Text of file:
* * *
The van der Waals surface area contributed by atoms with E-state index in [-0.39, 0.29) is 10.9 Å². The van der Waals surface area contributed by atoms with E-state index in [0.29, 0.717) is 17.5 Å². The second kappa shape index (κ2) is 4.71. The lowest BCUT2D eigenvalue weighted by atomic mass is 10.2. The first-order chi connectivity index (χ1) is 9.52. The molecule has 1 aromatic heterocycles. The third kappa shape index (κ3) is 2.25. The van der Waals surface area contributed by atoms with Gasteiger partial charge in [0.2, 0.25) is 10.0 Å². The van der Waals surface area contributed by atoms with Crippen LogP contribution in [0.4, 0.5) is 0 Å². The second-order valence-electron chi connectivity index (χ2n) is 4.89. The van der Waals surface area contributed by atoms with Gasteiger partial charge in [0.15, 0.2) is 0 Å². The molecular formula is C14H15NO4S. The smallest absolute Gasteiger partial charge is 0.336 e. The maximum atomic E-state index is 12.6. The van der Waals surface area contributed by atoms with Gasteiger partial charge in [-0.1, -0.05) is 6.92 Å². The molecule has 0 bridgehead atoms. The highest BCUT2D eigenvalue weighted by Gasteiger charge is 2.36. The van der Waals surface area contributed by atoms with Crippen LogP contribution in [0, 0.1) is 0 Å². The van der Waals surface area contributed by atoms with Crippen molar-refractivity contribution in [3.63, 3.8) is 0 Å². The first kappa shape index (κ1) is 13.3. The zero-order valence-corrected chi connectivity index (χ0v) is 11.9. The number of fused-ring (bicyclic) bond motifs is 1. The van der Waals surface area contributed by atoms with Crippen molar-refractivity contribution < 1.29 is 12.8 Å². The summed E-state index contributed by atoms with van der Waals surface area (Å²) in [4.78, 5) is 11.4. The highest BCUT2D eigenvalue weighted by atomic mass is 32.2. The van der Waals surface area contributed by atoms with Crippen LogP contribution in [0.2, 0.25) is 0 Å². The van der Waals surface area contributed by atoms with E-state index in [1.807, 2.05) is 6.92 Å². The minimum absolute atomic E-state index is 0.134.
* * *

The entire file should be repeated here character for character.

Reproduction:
The van der Waals surface area contributed by atoms with E-state index in [-0.39, 0.29) is 10.9 Å². The van der Waals surface area contributed by atoms with E-state index in [0.29, 0.717) is 17.5 Å². The second kappa shape index (κ2) is 4.71. The lowest BCUT2D eigenvalue weighted by atomic mass is 10.2. The first-order chi connectivity index (χ1) is 9.52. The molecule has 1 aromatic heterocycles. The third kappa shape index (κ3) is 2.25. The van der Waals surface area contributed by atoms with Gasteiger partial charge in [0.2, 0.25) is 10.0 Å². The van der Waals surface area contributed by atoms with Crippen LogP contribution in [0.4, 0.5) is 0 Å². The second-order valence-electron chi connectivity index (χ2n) is 4.89. The van der Waals surface area contributed by atoms with Gasteiger partial charge in [0.15, 0.2) is 0 Å². The molecular formula is C14H15NO4S. The smallest absolute Gasteiger partial charge is 0.336 e. The maximum atomic E-state index is 12.6. The van der Waals surface area contributed by atoms with Gasteiger partial charge in [-0.1, -0.05) is 6.92 Å². The molecule has 0 bridgehead atoms. The highest BCUT2D eigenvalue weighted by Gasteiger charge is 2.36. The van der Waals surface area contributed by atoms with Crippen LogP contribution in [0, 0.1) is 0 Å². The van der Waals surface area contributed by atoms with Crippen molar-refractivity contribution in [3.63, 3.8) is 0 Å². The first kappa shape index (κ1) is 13.3. The zero-order valence-corrected chi connectivity index (χ0v) is 11.9. The number of fused-ring (bicyclic) bond motifs is 1. The van der Waals surface area contributed by atoms with Crippen molar-refractivity contribution < 1.29 is 12.8 Å². The summed E-state index contributed by atoms with van der Waals surface area (Å²) in [4.78, 5) is 11.4. The highest BCUT2D eigenvalue weighted by atomic mass is 32.2. The van der Waals surface area contributed by atoms with Crippen LogP contribution in [0.2, 0.25) is 0 Å². The van der Waals surface area contributed by atoms with E-state index in [1.807, 2.05) is 6.92 Å². The minimum absolute atomic E-state index is 0.134.